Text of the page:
Big tech stocks have struggled in the past two weeks, with profit taking overwhelming buying pressure following a historic run that has lifted the tech-heavy Nasdaq-100 into a series of all-time highs. Many widely held issues have been sold aggressively during this period, raising doubts about sector resiliency in coming months. However, it's a different story at the other end of the capitalization spectrum, where small-cap tech continues to attract steady buying interest.
These lesser known stocks could offer outsized returns in the ongoing rotation, with sidelined capital on the hunt for new places to take speculative risk. Small-cap tech is a perfect place to consider exposure because the tech sector should end the year on a high note, lifting all capitalization levels, but this group is far less overbought right now. This subtle difference offers the twin benefit of immediate potential gains as well as longer-term tailwinds. (See also: Why Tech Stocks Will Surge Again.)
Applied Optoelectronics, Inc. (AAOI) started life at $10 in a September 2013 initial public offering and entered an immediate trend advance that unfolded in multiple waves into the 2014 high at $28.01. That level marked multi-year resistance, ahead of a downtrend that found support near $8.00 in January 2015. Committed buyers emerged during a May 2016 test at that level, yielding a new uptrend that reached multi-year resistance just after the November election.
The stock broke out in January 2017 and entered a momentum-fueled rally that stalled near $60 in March. A pullback into April got bought, ahead of an intermediate advance that reached an all-time high at $75.59 on June 6. The pullback since that time has paused at the 50-day EMA, which has triggered five upside reversals since August 2016. This analog predicts a bounce that has the power to reach the rising highs trendline, currently in the low $80s. (For more, see: Hot Stock Applied Optoelectronics Surges on Q1 Guidance.)
Upland Software, Inc. (UPLD) came public at $11.00 in November 2014 and entered an immediate downtrend that posted an all-time low at $5.89 in May 2015. The stock ground sideways in a broad trading range for the next 20 months, ahead of a breakout above resistance at the IPO opening print in January 2017. The stock has stairstepped to new highs since that time and is currently trading in the low $20s.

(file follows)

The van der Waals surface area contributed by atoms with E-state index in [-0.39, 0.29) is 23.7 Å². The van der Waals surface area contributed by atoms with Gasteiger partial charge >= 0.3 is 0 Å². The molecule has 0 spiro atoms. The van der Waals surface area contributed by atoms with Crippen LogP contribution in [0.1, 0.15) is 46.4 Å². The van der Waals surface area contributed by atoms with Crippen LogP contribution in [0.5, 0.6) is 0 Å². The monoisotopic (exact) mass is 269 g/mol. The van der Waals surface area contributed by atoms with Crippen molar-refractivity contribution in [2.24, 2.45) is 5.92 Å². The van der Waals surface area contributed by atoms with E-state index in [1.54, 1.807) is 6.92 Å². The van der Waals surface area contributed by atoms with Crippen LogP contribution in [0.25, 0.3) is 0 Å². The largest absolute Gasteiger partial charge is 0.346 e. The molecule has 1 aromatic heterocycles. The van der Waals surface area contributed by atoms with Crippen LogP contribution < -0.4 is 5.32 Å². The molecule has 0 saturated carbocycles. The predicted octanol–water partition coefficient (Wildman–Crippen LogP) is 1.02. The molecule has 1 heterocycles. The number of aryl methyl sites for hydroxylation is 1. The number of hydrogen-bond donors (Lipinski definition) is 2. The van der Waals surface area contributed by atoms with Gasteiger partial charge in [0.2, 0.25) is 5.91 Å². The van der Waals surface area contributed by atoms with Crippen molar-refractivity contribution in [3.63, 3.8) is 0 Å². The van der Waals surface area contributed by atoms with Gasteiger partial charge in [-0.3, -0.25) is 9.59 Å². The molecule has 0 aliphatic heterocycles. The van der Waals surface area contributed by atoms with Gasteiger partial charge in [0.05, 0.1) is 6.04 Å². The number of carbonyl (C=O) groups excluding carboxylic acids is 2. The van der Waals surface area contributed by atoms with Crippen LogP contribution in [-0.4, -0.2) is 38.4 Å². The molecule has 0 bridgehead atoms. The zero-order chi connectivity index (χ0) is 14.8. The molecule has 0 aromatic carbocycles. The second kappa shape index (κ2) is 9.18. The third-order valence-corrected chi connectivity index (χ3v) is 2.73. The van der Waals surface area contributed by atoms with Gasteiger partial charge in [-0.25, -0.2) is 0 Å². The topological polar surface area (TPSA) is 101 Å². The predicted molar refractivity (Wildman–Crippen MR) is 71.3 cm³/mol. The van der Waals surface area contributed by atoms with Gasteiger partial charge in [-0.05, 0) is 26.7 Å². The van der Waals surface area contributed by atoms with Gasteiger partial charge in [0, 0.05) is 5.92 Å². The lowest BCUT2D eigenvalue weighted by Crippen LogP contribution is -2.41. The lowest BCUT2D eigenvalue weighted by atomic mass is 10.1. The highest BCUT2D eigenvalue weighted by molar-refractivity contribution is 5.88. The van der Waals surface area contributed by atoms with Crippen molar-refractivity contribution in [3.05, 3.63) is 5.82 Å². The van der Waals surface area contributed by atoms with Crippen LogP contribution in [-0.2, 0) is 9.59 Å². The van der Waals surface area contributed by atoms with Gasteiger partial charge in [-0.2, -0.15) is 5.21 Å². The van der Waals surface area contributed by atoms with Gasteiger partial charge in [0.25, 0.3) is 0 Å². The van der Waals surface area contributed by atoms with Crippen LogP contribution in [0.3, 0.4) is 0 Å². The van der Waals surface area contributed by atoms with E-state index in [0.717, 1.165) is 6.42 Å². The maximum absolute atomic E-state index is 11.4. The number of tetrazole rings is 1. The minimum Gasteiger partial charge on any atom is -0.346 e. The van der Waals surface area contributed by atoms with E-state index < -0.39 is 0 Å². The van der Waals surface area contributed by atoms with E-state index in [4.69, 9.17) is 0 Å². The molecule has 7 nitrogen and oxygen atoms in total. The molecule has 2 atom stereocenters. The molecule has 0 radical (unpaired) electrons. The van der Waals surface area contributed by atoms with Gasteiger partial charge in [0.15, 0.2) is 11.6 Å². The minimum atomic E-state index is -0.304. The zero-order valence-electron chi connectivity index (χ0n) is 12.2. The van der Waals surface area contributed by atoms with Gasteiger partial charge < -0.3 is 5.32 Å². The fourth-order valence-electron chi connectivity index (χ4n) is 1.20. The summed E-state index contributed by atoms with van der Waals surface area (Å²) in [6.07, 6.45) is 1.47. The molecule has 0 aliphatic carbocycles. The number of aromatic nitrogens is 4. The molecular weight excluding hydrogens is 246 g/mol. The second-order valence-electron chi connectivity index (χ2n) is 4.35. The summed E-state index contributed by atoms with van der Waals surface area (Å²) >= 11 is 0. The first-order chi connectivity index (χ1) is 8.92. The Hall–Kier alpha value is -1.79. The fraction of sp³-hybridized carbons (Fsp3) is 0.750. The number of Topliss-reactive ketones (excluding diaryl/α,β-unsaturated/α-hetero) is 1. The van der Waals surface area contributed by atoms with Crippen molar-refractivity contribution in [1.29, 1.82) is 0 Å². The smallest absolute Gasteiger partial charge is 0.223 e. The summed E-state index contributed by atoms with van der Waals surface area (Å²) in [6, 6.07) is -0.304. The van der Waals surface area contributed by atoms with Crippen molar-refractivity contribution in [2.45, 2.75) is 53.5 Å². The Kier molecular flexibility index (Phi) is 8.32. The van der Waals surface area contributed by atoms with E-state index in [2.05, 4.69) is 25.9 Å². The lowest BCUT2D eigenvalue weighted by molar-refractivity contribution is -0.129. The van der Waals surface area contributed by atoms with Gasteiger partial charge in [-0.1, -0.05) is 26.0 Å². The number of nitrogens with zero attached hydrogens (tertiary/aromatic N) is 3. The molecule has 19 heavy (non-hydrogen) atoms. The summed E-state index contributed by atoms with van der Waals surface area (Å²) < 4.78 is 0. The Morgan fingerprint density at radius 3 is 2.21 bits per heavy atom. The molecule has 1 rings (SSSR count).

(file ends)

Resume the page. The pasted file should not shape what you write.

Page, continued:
Price action since December 2016 has carved a trendline of rising lows on the log scale chart, with four successful tests at support. The stock topped out after hitting an all-time high at $24.24 on June 2, while the subsequent pullback has now reached the trendline. A bounce at this level could support a breakout above the most recent high and continued upside into channel resistance near $30. (See also: Upland Software Catches Eye, Stock Moves Up 5.2%.)
Teladoc, Inc. (TDOC) is a tech/healthcare hybrid that offers web-based connections to physicians and nursing professionals for a variety of ailments. It came public near $30 in July 2015 and entered a steep downtrend that continued into the March 2016 all-time low at $9.08. A test at that level two months later got bought, completing a double bottom reversal that has yielded a strong and persistent recovery wave.
The rally pushed above the IPO opening print earlier this month and entered a test of the historic high posted just one month after the offering. A breakout could trigger substantial upside because, for the first time in the stock's short history, there will be no overhead supply to inhibit buying power. On-balance volume (OBV) is cooperating with the bullish setup, lifting to an all-time high in a bullish divergence, predicting that the price will play catch-up in the coming weeks. (For more, see: Teladoc Q1 Loss Lower Than Expected, '17 View Intact.)
The Bottom Line
Big tech stocks are extremely overbought and in need of a long-term consolidation that shakes out weak hands. Meanwhile, small-cap tech has emerged as a sweet spot, with the power to capture a good share of the capital generated by profit taking in the sector's bigger siblings. (For related reading, check out: Examining the Tech Sell-Off.)
<Disclosure: The author held no positions in the aforementioned stocks at the time of publication.>